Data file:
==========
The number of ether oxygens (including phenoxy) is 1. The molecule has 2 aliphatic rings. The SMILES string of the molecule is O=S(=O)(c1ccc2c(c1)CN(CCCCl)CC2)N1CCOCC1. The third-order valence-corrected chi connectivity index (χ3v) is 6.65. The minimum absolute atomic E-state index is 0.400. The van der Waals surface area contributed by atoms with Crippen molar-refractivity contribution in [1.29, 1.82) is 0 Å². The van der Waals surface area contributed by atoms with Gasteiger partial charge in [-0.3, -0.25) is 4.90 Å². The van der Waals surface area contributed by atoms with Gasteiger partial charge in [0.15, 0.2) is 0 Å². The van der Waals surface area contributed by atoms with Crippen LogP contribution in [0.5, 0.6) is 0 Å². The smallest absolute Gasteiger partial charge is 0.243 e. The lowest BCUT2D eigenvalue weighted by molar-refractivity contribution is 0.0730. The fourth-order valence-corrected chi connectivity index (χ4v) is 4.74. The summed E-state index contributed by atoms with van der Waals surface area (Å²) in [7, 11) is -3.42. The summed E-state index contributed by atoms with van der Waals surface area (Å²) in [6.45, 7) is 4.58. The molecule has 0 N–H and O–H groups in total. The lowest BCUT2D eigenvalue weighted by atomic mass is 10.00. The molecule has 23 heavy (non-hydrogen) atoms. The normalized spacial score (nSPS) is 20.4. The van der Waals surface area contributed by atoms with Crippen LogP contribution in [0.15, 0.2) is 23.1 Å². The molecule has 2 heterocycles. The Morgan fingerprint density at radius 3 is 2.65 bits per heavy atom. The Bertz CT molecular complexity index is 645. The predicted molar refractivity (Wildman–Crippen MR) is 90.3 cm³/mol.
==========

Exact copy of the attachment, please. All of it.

The number of ether oxygens (including phenoxy) is 1. The molecule has 2 aliphatic rings. The SMILES string of the molecule is O=S(=O)(c1ccc2c(c1)CN(CCCCl)CC2)N1CCOCC1. The third-order valence-corrected chi connectivity index (χ3v) is 6.65. The minimum absolute atomic E-state index is 0.400. The van der Waals surface area contributed by atoms with Crippen molar-refractivity contribution in [1.29, 1.82) is 0 Å². The van der Waals surface area contributed by atoms with Gasteiger partial charge in [-0.3, -0.25) is 4.90 Å². The van der Waals surface area contributed by atoms with Gasteiger partial charge in [0.15, 0.2) is 0 Å². The van der Waals surface area contributed by atoms with Crippen LogP contribution in [0.5, 0.6) is 0 Å². The smallest absolute Gasteiger partial charge is 0.243 e. The lowest BCUT2D eigenvalue weighted by molar-refractivity contribution is 0.0730. The fourth-order valence-corrected chi connectivity index (χ4v) is 4.74. The summed E-state index contributed by atoms with van der Waals surface area (Å²) in [7, 11) is -3.42. The summed E-state index contributed by atoms with van der Waals surface area (Å²) in [6.45, 7) is 4.58. The molecule has 0 N–H and O–H groups in total. The lowest BCUT2D eigenvalue weighted by atomic mass is 10.00. The molecule has 23 heavy (non-hydrogen) atoms. The normalized spacial score (nSPS) is 20.4. The van der Waals surface area contributed by atoms with Crippen LogP contribution in [0.15, 0.2) is 23.1 Å². The molecule has 2 heterocycles. The Morgan fingerprint density at radius 3 is 2.65 bits per heavy atom. The Bertz CT molecular complexity index is 645. The predicted molar refractivity (Wildman–Crippen MR) is 90.3 cm³/mol.